I watched the Lieutenant Governor’s debate, which was broadcast live on television, this evening and tried to live-tweet the whole debacle, but understandably so may have gotten a little biased or overly partisan throughout the ordeal. If you want a straightforward, non-partisan and otherwise just extraordinary source for these sorts of events, I thoroughly recommend following Scott Braddock. The debate featured all four Republican candidates for Lieutenant Governor, was hosted by KERA (Dallas’ NBC affiliate) and featured a panel of moderators from Univision, the Texas Tribune and the Houston Chronicle.
To start things out, the candidates were asked their opinion on a recent ruling by a Forth Worth Judge to force a brain dead woman be removed from ventilator, despite being over twenty weeks pregnant. Unsurprisingly, all four deeply disagreed with the ruling and appeared supportive of changes in the law that would put the alleged rights of the pre-born above even a legally dead mother. However, the topic soon shifted to abortion, where all four candidates made it clear that they opposed abortions even in cases of rape and incest.
On other hot-button issues, all four candidates opposed both the legalization and the decriminalization of cannabis, even after Governor Perry recently lent his personal support to the latter. Similarly, all four candidates darted to the right in declaring their support for teaching creationism in schools. Some, particularly Dan Patrick, went even further in unequivocally stating their belief that the United States is a Christian nation that should be subject to the whims and caprices of the Christian majority. The general consensus was that there is no separation of church & state in the United States, specifically in Texas.
This issue is precisely where I put my foot down. Anyone who has ever bothered to even take a remedial course in American history knows that such sentiments are utter poppycock, pure malarkey. The United States, in breaking with the England of the time, built a high wall between religion and governance. Indeed, the Constitution makes no reference of God or religion. As a non-Christian, when I hear individuals such as Sen. Patrick spew such ignorant and prejudiced comments, it truly frightens me.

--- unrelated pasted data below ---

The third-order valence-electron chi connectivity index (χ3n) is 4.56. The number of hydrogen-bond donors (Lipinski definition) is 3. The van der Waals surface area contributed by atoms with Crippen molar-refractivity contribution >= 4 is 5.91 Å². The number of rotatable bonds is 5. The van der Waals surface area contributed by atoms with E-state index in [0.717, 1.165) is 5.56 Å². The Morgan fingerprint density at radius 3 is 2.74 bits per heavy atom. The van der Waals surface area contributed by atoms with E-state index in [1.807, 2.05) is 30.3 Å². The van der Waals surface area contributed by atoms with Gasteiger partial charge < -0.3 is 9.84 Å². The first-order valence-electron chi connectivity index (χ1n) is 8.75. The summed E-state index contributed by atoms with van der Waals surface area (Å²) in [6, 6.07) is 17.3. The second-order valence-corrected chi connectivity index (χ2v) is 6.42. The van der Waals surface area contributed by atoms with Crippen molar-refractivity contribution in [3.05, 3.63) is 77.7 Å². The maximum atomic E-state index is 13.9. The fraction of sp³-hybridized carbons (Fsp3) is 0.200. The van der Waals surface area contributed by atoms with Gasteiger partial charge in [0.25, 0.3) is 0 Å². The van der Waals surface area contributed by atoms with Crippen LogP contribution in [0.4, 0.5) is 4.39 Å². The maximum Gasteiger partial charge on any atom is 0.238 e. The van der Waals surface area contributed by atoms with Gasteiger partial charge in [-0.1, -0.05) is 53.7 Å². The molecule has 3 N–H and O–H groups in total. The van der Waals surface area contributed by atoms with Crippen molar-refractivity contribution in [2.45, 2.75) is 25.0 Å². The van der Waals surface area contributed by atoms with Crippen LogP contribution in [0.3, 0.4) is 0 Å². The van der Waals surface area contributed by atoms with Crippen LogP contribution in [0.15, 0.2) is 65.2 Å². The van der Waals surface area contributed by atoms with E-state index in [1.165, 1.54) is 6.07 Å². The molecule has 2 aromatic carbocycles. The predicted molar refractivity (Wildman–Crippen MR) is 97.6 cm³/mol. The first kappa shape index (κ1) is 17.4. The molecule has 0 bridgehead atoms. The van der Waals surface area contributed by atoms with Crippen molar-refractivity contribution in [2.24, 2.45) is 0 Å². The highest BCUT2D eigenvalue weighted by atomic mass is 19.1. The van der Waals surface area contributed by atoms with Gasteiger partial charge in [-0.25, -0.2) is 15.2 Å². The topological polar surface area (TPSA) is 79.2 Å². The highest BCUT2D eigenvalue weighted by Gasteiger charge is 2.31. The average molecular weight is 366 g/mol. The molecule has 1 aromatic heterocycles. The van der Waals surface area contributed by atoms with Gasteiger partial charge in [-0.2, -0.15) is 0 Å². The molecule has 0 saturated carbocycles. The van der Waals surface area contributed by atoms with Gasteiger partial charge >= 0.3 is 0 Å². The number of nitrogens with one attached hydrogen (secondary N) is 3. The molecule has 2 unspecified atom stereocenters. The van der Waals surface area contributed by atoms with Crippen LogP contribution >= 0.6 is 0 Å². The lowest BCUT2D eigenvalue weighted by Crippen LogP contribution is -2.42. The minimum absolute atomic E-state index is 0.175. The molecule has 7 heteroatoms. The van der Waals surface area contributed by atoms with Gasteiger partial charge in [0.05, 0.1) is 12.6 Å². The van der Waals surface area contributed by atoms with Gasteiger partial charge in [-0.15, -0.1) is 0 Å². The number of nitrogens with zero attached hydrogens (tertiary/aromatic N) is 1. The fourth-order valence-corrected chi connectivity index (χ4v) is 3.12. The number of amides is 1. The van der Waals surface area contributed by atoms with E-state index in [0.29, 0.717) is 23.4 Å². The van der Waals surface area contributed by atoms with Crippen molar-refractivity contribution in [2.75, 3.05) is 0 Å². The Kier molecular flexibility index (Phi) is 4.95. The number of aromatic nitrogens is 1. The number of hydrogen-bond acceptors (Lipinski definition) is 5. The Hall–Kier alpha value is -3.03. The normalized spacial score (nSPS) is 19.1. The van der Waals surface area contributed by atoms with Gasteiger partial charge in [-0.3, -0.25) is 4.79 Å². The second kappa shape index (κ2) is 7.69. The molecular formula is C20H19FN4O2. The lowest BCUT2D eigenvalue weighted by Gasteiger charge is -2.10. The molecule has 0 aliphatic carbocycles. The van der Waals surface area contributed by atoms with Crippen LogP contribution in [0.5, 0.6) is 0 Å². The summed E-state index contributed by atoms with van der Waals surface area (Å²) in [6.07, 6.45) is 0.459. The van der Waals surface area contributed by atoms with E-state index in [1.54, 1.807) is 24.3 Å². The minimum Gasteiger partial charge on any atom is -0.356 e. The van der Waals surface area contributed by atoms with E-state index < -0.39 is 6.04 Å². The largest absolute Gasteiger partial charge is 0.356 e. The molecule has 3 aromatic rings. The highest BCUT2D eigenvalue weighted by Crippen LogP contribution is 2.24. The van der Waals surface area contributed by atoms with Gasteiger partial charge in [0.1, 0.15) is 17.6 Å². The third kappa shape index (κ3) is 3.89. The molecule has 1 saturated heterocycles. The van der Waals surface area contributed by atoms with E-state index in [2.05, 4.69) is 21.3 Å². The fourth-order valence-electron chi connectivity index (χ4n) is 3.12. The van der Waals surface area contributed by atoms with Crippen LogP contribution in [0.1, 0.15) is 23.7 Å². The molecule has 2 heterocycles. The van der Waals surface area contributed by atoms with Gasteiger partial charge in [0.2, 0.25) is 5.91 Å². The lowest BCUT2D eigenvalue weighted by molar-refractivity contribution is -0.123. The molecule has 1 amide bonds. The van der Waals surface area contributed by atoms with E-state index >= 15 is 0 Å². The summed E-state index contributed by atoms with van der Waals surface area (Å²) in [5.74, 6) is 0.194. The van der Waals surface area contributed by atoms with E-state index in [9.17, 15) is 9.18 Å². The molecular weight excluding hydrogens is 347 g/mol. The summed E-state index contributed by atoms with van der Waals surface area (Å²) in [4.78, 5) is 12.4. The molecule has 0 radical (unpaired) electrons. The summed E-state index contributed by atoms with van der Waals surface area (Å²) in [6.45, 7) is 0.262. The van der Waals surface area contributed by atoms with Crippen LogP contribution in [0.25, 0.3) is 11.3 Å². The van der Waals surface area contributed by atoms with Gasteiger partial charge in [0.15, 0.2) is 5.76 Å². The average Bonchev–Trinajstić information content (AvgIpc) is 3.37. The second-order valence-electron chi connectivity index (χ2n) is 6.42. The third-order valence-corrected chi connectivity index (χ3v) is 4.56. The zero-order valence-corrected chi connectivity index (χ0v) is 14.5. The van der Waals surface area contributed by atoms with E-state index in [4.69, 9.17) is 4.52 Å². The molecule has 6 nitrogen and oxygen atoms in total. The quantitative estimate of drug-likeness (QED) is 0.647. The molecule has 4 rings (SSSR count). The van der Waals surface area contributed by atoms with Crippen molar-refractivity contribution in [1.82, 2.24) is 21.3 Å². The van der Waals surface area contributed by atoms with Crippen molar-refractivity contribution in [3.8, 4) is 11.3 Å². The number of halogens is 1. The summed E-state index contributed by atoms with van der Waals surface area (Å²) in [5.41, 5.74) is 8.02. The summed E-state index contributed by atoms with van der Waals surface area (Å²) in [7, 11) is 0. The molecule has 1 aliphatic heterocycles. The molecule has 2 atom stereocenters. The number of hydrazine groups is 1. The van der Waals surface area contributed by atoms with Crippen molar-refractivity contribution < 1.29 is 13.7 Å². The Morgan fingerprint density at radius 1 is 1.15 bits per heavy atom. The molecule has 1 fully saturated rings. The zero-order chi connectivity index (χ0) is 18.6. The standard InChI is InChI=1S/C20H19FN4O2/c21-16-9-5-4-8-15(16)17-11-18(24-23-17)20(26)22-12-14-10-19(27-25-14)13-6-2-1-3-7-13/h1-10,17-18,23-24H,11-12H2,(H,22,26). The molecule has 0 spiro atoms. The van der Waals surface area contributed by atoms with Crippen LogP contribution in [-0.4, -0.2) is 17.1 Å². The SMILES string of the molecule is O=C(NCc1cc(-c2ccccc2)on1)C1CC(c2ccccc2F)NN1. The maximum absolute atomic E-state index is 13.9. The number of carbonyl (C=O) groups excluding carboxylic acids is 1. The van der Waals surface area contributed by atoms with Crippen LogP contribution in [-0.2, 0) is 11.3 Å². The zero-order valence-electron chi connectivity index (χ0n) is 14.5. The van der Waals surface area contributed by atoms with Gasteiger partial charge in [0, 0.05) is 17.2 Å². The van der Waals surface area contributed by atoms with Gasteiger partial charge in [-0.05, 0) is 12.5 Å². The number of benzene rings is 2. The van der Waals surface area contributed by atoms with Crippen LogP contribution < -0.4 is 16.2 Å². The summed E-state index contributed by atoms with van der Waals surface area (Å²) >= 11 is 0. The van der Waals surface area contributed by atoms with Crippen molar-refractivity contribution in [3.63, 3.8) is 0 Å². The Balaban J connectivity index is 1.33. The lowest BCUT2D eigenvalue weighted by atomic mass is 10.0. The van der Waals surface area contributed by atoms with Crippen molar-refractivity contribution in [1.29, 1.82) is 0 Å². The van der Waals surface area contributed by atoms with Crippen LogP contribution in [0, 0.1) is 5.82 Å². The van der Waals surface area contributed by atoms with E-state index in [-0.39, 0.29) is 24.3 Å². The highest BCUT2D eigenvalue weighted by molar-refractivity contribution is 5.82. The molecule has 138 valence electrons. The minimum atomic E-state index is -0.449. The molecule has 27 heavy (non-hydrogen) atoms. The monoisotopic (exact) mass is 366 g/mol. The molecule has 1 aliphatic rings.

The best performance of the debate, at least in the old rule about measuring facial cues and body language, was most definitely Todd Staples. He also was very good about staying on message, and consistently pivoting to other, stronger points when he broached a controversial topic. The candidate I probably personally admired the most was Jerry Patterson. As I have noted previously, Patterson has a knack for holding fast to his positions even when they could be unpopular, earning him a reputation for moderation and pragmatism, at least in comparison to the other candidates.
Patterson was the only one who showed any semblance of a conscious on the immigration issue. Additionally, he voiced (albeit tepid) support for medical marijuana consideration. Finally, when the rest of the candidates had bandwagoned into support of term limits (how the twelve-year incumbent running for re-election does this, I do not know), Patterson stood fast to principles and defended the politicians the people support.
Dewhurst and Patrick were fighting with one another to see who should come in last place. The Lieutenant Governor simply appeared to be old and tired, and did little to advance his cause besides personally attacking Dan Patrick time and time again. Patrick did nothing to advance his cause, just retorting (sometimes out of order) and continuing his petty bickering against Dewhurst. The pair looked about ready to “take it outside” at moments.
Towards the close of the debate, it became abundantly clear to me that there was no winner, and just one loser. And that sole loser is the people of Texas.